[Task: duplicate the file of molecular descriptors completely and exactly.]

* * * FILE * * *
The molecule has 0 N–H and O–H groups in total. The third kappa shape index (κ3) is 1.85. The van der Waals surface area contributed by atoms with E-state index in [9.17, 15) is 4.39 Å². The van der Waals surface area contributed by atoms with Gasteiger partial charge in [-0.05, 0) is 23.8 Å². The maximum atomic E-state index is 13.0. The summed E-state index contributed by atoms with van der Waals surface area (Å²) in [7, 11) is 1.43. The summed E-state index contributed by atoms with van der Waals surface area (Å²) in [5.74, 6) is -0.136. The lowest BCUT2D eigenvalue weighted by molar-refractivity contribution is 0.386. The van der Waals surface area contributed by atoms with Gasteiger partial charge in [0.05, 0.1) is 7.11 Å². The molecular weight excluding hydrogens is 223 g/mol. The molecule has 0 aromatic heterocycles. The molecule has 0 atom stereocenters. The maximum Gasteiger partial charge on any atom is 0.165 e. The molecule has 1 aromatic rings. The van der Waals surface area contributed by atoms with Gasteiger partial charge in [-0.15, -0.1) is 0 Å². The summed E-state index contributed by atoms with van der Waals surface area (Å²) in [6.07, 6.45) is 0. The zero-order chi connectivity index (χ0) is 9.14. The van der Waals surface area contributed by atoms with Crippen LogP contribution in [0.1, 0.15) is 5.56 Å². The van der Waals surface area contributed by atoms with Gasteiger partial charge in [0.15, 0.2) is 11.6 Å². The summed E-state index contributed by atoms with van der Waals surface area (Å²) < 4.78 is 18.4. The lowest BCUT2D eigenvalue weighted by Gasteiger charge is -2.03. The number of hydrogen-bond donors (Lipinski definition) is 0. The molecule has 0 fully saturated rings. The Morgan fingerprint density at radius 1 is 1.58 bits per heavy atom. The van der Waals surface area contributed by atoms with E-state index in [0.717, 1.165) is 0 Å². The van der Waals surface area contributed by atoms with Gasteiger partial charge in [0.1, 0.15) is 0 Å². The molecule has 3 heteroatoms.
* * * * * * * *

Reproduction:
The molecule has 0 N–H and O–H groups in total. The third kappa shape index (κ3) is 1.85. The van der Waals surface area contributed by atoms with E-state index in [9.17, 15) is 4.39 Å². The van der Waals surface area contributed by atoms with Gasteiger partial charge in [-0.05, 0) is 23.8 Å². The maximum atomic E-state index is 13.0. The summed E-state index contributed by atoms with van der Waals surface area (Å²) in [7, 11) is 1.43. The summed E-state index contributed by atoms with van der Waals surface area (Å²) in [5.74, 6) is -0.136. The lowest BCUT2D eigenvalue weighted by molar-refractivity contribution is 0.386. The van der Waals surface area contributed by atoms with Gasteiger partial charge in [0.05, 0.1) is 7.11 Å². The molecular weight excluding hydrogens is 223 g/mol. The molecule has 0 aromatic heterocycles. The molecule has 0 atom stereocenters. The maximum Gasteiger partial charge on any atom is 0.165 e. The molecule has 1 aromatic rings. The van der Waals surface area contributed by atoms with Gasteiger partial charge in [-0.15, -0.1) is 0 Å². The summed E-state index contributed by atoms with van der Waals surface area (Å²) in [6.07, 6.45) is 0. The zero-order chi connectivity index (χ0) is 9.14. The van der Waals surface area contributed by atoms with Crippen LogP contribution in [0.1, 0.15) is 5.56 Å². The van der Waals surface area contributed by atoms with Gasteiger partial charge in [0.15, 0.2) is 11.6 Å². The summed E-state index contributed by atoms with van der Waals surface area (Å²) < 4.78 is 18.4. The lowest BCUT2D eigenvalue weighted by Gasteiger charge is -2.03. The number of hydrogen-bond donors (Lipinski definition) is 0. The molecule has 0 fully saturated rings. The Morgan fingerprint density at radius 1 is 1.58 bits per heavy atom. The van der Waals surface area contributed by atoms with E-state index in [0.717, 1.165) is 0 Å². The van der Waals surface area contributed by atoms with Gasteiger partial charge in [0.1, 0.15) is 0 Å². The molecule has 3 heteroatoms.